For most North Carolina couples, the decision to end a marriage isn’t made lightly. While statistics show that approximately half of all first marriages end in divorce, it’s usually a combination of factors that lead to the decision to split. As long as instances of spousal abuse or other serious matters aren’t involved, spouses contemplating untying the knot may benefit from taking a step back to consider the possible financial ramifications.
The marital home is often sought by one spouse during the divorce process. However, keeping 100 percent of a home with 50 percent of the income can be a big financial challenge for newly single individuals. In some situations, the burden of monthly bills plus household expenses for groceries and other necessities results in the need to take out a loan or add to personal debt obligations. There’s also the possibility of losing a house during bankruptcy proceedings if obligations become overwhelming.
If a couple prefers to sell their former home, they may still incur unexpected financial losses. A desire to quickly sell, for instance, could result in accepting a lower-than-expected offer. Also, an unfavorable housing market may convince a couple to hang onto the house until things improve. This could mean duplicate expenses for two households. There are also costs associated with moving to a new home along with fees for attorneys, accountants or financial planners. Some former spouses also seek counseling to help deal with lingering psychological issues related to a split.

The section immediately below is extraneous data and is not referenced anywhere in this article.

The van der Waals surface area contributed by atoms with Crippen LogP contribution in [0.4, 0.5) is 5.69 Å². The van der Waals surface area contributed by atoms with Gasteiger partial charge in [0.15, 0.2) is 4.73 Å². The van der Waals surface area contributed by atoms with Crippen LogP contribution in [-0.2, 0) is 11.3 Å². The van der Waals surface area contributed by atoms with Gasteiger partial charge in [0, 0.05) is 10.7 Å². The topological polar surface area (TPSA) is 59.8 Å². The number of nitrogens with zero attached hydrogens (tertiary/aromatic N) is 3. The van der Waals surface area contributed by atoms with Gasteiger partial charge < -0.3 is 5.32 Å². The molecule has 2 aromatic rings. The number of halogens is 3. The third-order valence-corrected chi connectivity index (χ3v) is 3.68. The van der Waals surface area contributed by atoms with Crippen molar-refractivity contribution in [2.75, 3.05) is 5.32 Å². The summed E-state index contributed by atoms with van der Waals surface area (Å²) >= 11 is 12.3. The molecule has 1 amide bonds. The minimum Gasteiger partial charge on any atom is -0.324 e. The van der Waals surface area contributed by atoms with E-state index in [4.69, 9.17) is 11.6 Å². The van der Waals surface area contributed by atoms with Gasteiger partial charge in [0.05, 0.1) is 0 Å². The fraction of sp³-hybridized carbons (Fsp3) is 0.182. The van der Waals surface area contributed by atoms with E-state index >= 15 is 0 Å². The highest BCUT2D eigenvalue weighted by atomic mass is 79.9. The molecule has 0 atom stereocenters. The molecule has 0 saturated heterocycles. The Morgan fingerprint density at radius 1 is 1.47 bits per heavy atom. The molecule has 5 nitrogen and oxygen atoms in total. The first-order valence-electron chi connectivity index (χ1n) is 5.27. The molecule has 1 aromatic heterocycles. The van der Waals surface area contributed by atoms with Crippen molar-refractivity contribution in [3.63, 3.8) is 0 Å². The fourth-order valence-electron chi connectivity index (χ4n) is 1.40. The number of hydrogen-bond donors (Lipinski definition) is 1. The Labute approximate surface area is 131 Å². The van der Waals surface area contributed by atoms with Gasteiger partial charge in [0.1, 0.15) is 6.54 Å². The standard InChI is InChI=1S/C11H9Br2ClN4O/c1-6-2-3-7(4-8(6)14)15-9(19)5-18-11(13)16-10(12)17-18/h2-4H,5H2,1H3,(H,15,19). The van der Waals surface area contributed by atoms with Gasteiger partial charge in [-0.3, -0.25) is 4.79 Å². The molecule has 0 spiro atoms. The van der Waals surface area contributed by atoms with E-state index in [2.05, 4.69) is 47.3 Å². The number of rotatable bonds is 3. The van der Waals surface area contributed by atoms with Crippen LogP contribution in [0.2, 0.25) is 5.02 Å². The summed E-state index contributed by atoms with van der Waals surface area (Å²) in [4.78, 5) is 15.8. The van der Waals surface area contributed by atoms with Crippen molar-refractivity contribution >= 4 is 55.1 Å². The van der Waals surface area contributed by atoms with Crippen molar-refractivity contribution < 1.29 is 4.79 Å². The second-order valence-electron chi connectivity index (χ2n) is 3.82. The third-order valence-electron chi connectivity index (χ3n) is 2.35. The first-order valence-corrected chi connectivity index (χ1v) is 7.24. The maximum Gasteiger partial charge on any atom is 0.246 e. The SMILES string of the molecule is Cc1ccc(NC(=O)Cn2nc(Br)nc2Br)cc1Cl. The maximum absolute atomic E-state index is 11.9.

If the decision is made to proceed with a divorce, some budget-conscious couples might consider representing themselves. However, self-representation without assistance from a lawyer can result in oversights that lead to significant financial losses. A lawyer can also prove to be a valuable ally if a divorce involves a request for alimony or issues with child custody.